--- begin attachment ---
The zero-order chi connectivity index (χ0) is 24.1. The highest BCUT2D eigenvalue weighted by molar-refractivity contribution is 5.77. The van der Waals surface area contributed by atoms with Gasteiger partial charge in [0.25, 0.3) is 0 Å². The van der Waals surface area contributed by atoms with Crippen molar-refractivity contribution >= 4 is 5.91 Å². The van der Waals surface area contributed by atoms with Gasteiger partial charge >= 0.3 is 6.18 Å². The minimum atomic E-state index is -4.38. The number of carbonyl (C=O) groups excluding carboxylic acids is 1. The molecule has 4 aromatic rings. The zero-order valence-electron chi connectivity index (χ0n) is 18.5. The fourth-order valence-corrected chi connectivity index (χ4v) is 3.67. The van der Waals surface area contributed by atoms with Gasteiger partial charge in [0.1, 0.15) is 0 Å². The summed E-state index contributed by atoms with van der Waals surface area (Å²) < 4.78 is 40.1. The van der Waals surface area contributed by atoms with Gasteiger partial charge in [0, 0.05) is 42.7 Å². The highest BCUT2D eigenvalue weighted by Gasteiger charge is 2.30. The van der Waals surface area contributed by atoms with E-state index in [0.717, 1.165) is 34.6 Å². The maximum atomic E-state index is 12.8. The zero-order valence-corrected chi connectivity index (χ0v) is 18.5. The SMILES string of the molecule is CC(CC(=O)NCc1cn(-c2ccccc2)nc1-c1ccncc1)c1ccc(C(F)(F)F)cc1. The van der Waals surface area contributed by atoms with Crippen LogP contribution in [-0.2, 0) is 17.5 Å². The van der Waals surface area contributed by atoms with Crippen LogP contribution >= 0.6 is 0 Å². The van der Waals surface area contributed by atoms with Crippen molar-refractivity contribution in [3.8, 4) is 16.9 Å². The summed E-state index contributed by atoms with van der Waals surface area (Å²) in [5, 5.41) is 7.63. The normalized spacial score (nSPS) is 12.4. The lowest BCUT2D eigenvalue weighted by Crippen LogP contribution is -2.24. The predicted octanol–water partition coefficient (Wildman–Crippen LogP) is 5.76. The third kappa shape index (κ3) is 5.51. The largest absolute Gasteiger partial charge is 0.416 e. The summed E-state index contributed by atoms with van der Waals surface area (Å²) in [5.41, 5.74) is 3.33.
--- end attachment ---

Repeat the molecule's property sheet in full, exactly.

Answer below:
The zero-order chi connectivity index (χ0) is 24.1. The highest BCUT2D eigenvalue weighted by molar-refractivity contribution is 5.77. The van der Waals surface area contributed by atoms with Gasteiger partial charge in [0.25, 0.3) is 0 Å². The van der Waals surface area contributed by atoms with Crippen molar-refractivity contribution >= 4 is 5.91 Å². The van der Waals surface area contributed by atoms with Gasteiger partial charge >= 0.3 is 6.18 Å². The minimum atomic E-state index is -4.38. The number of carbonyl (C=O) groups excluding carboxylic acids is 1. The molecule has 4 aromatic rings. The zero-order valence-electron chi connectivity index (χ0n) is 18.5. The fourth-order valence-corrected chi connectivity index (χ4v) is 3.67. The van der Waals surface area contributed by atoms with Gasteiger partial charge in [0.1, 0.15) is 0 Å². The summed E-state index contributed by atoms with van der Waals surface area (Å²) < 4.78 is 40.1. The van der Waals surface area contributed by atoms with Gasteiger partial charge in [0, 0.05) is 42.7 Å². The highest BCUT2D eigenvalue weighted by Gasteiger charge is 2.30. The van der Waals surface area contributed by atoms with E-state index in [0.717, 1.165) is 34.6 Å². The maximum atomic E-state index is 12.8. The zero-order valence-corrected chi connectivity index (χ0v) is 18.5. The SMILES string of the molecule is CC(CC(=O)NCc1cn(-c2ccccc2)nc1-c1ccncc1)c1ccc(C(F)(F)F)cc1. The van der Waals surface area contributed by atoms with Crippen LogP contribution in [-0.2, 0) is 17.5 Å². The van der Waals surface area contributed by atoms with Crippen LogP contribution >= 0.6 is 0 Å². The van der Waals surface area contributed by atoms with Crippen molar-refractivity contribution in [3.8, 4) is 16.9 Å². The summed E-state index contributed by atoms with van der Waals surface area (Å²) in [5, 5.41) is 7.63. The normalized spacial score (nSPS) is 12.4. The lowest BCUT2D eigenvalue weighted by Crippen LogP contribution is -2.24. The predicted octanol–water partition coefficient (Wildman–Crippen LogP) is 5.76. The third kappa shape index (κ3) is 5.51. The largest absolute Gasteiger partial charge is 0.416 e. The summed E-state index contributed by atoms with van der Waals surface area (Å²) in [5.41, 5.74) is 3.33.